2 minute read

Update (3/8/10): Updated code to work with version 0.1.30 of node.js

I’ve been thinking about high availability websites lately. In particular, I want sites that can be upgraded (including database migrations or even infrastructure changes) without downtime.

I’ve also been playing with node.js lately, and I decided to spike out a web proxy that would sit between users and the actual website (eg, a rails app). When performing upgrades, the proxy would hold users connections and wait. Once the upgrade was done, the proxy would forward requests as usual. Users would see an extra long request, but as long as the upgrade was short (eg, less than a minute), the user should not know the site was down.

This type of proxy server seems like a good fit with node. Node’s event model means that there will be very little overhead when holding connections. There are no threads stacking up and waiting. Since everything is non-blocking, this server should scale well.

Here is a very simple version of the code:

var fs = require('fs'),
   sys = require('sys'),
  http = require('http');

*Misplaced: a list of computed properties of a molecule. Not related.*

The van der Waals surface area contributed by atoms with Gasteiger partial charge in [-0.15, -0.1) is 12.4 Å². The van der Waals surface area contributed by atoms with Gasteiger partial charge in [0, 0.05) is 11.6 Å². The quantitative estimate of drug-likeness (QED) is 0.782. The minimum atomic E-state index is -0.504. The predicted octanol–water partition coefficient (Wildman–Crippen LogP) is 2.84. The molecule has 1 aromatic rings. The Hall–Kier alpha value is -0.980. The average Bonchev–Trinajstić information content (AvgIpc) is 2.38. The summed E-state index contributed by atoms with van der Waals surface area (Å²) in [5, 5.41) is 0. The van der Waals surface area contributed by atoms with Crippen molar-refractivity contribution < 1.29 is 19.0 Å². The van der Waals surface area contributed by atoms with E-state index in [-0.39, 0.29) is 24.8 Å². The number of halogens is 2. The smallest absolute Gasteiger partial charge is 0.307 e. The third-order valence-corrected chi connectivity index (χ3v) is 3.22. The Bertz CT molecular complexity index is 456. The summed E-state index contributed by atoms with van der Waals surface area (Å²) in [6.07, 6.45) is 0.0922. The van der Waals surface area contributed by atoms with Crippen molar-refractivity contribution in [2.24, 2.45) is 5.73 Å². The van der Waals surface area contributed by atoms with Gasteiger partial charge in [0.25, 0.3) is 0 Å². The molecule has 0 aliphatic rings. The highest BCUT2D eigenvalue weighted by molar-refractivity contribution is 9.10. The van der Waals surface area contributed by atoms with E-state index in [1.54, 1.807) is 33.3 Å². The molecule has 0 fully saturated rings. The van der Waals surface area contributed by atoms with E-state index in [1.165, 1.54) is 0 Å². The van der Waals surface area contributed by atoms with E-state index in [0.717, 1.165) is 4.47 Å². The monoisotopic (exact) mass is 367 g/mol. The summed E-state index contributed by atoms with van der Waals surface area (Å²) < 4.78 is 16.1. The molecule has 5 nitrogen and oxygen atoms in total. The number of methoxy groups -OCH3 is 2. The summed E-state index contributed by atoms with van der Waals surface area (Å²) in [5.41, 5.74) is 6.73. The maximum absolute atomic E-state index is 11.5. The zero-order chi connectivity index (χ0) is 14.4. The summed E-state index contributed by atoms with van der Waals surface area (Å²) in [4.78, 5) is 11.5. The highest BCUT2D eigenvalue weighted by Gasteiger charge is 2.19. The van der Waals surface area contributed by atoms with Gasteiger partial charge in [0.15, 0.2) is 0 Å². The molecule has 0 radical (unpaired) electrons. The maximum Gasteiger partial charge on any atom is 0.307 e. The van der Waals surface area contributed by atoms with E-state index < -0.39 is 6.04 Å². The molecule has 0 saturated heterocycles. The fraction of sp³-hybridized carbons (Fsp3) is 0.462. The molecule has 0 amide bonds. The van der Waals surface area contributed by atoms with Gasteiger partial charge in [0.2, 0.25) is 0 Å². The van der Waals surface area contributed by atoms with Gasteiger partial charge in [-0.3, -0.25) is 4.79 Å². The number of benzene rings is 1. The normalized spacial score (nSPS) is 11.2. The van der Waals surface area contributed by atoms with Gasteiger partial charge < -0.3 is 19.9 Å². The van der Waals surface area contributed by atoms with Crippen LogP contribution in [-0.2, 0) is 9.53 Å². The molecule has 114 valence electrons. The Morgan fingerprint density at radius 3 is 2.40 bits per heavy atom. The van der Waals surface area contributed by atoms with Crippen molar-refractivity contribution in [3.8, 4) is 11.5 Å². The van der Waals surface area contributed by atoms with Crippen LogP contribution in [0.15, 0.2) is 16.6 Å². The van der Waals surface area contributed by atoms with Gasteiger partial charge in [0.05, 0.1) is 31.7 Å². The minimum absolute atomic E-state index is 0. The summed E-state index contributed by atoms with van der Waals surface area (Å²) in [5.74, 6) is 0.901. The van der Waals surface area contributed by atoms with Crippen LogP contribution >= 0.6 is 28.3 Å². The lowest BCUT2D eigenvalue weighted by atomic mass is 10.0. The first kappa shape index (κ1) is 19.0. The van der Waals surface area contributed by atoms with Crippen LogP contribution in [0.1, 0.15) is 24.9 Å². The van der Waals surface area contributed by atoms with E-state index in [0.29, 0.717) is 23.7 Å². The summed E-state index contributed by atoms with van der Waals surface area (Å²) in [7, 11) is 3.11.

http.createServer(function (req, res) {
  checkBalanceFile(req, res);

function checkBalanceFile(req, res) {
  fs.stat("balance", function(err) {
    if (err) {
      setTimeout(function() {checkBalanceFile(req, res)}, 1000);
    } else {
      passThroughOriginalRequest(req, res);

function passThroughOriginalRequest(req, res) {
  var request = http.createClient(2000, "localhost").request("GET", req.url, {});
  request.addListener("response", function (response) {
    res.writeHeader(response.statusCode, response.headers);
    response.addListener("data", function (chunk) {
    response.addListener("end", function () {

sys.puts('Server running at');

Here is a gist if anyone would like to fork.

Basically, I use http.createServer to create a web server on port 8000. On incoming requests, I call checkBalanceFile. This method will try to stat a local file called balance. If it finds it, it will call passThroughOriginalRequest, which forwards the request to another web server on port 2000. If the balance file does not exist, I use setTimeout to call checkBalanceFile again in one second.

With a proxy server like this, the main application can be upgraded by removing the balance file. While the file is missing, the node web server will hold all of the connections and check every second for the reappearance of the balance file. Once it comes back, all requests will be forwarded along and then streamed back to the user.

Currently, this spike only works with GET requests and does not pass any headers through, since I wanted to keep the code simple.